I am Adria Arafat. The Adria part is my name given to me by my mother – Adrienne. Her name was given to her by my grandfather – Adrian. I, of course, named my daughter wait for it….Adrienna. The Arafat part is from my wonderful husband of almost 30 years, Aiman. Yes, I married a Palestinian named Arafat back when it was one of the most recognizable names in the world. And no we aren’t related. We have four lovely children and two grandchildren. My two oldest live in the U.S. with their children, so I don’t get to see them much. My two youngest are here – one at Sharjah University, and one at Raha International school.
I was born and raised in a very small town in Utah, U.S.A. I had never been east of Denver, and then moved to the Middle East. I have taught ESL in the U.S., Palestine, Oman, Egypt, and most recently UAE.
I was reminded while reading the other postings that I have always been curious. I was always the one my family asked to ‘fix’ things. My father would go for days not knowing what time it was because he could never figure out his digital watch and would wait for me to come home from college and reset it. My parents were founding members of the flashing 12 club (think VCR’s a while back). My father used to say he wasn’t on the information super highway, he was on the information cul-de-sac. I am just the opposite. I can’t get enough of the internet, gadgets, widgets, music, movies, etc. I played with an Ipad at an educational conference, and had to get one the next day.
Having said all that, I am pretty low tech in my class. I try not to use any more than is necessary. The key word is necessary. What do my students have, and what do they need.
I teach foundation English. The key word there is foundation. My students aren’t ready for academic classes yet. It is my job to get them ready. You know the one about you can take a horse to water, but you can’t make it drink? Well, I feel my students are a lot like that. I can lead them down the road, but if they aren’t willing to do the work (I gave a homework assignment – only 1 out of 18 did it) then I must try something different. I won’t give up, but reaching these students is proving very difficult. I try to make my classes interesting, exciting, lively, but at the end of the day, my classes are still the basics. We were supposed to be “reviewing” the present continuous and most of the class acted like they had never seen it before in their life! I ended up ‘teaching’ it.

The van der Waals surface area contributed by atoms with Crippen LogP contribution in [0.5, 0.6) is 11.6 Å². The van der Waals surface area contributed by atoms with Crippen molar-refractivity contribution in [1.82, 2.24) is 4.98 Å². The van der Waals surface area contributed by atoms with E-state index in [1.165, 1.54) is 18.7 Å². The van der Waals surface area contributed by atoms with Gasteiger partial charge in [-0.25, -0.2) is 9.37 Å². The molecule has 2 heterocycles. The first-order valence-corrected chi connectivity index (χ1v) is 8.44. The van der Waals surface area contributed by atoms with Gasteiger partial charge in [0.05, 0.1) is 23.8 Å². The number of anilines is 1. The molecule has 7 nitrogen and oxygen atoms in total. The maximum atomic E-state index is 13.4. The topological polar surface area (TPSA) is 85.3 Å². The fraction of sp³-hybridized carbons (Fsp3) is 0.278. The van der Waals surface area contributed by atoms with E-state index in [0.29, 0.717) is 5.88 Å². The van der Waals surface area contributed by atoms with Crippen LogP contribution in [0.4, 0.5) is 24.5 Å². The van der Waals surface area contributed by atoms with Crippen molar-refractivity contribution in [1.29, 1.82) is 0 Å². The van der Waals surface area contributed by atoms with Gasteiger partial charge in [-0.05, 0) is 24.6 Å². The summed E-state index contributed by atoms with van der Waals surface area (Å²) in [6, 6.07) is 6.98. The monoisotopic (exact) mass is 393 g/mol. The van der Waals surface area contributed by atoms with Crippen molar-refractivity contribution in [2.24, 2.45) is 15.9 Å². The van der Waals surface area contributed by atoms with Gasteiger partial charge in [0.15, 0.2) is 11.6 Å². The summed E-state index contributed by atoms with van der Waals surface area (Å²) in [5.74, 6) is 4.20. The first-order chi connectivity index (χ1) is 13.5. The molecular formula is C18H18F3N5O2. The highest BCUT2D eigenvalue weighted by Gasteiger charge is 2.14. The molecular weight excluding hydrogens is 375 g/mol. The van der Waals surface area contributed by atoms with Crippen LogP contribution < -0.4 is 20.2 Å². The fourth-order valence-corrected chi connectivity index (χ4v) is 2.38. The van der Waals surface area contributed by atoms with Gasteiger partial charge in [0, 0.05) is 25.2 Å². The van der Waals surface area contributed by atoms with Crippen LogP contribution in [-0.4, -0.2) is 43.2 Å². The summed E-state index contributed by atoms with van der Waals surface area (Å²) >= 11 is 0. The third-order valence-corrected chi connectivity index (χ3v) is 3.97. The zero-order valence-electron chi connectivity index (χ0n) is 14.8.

I would love to “flip” my classroom, but fundamentally I know that this would a)not be practical, b)not be allowed by the powers that be, c)not be accepted by my peers, and mostly d)not be accepted by the students! The students would never watch the videos. Not because they aren’t interesting, but because they just don’t spend any time outside of class doing any school work. I don’t want to become the ‘teacher that shows videos’ just so I don’t have to teach. That isn’t my goal. I want to show videos because they are entertaining, and educational – edutainment.
I have a lot of ideas in my head, it’s the implementation of these that I have problems with. I look forward to the module and reading all of your stories, ideas, and insights.
Thanks Adria for sharing your first blog post. I've been to Utah a couple eyars ago to vist BYU where my husband graduated from and he'd like our kids to follow in his steps. Beautiful state.ReplyDelete
I was actually wondering about your last name and whether you are related to the famous family. I'm sure you get that a lot.
I used to teach in Foundations and trust me I hear what you are saying...I can relate to your pain!
I hope that this module will give you some practical ideas to apply in your classroom.
Welcome and great to have you in our team.
I haven't been through Utah since 1985. I remember that it was raining like crazy and the Great Salt Lake was on the rise. Interstate 80 was a narrow lane between the sandbags holding back the water.
Your assessment of the flipped classroom is probably pretty accurate for the students we have. I have trouble getting my graduate students to watch a video on their own time. But I do like the concept. I'm taking a free online course with Udacity right now which is video-based along with quizzes and homework that is computer-graded. I love the model.
I understand what you say Adria about Foundations students and use of education technology; if you got unlucky (like me!) and had three sections last semester of level two and three then the use of education technology is a real challenge, especially if it requires them to work individually and away from classroom. The lack of English is the real reason of not having them motivated to do their work and to use technology for other reasons than entertainment. I am happy that our group has a great variety of teachers with different backgrounds, I am sure that you and I will find many ideas and suggestions that suit our Foundations level of students. Looking forward to work with everyone.ReplyDelete
I've only worked with Diploma, Higher Diploma, and Bachelor students...and I can only imagine how much more difficult it must be to teach those in the Foundations level.ReplyDelete
Perhaps instead of using videos, you can also look at using computer games to help students with their English (so it would be more of "play" instead of simply "work"). For example, one game that comes pre-installed in many Blackberry handsets is "Word Mole" where you have to build words.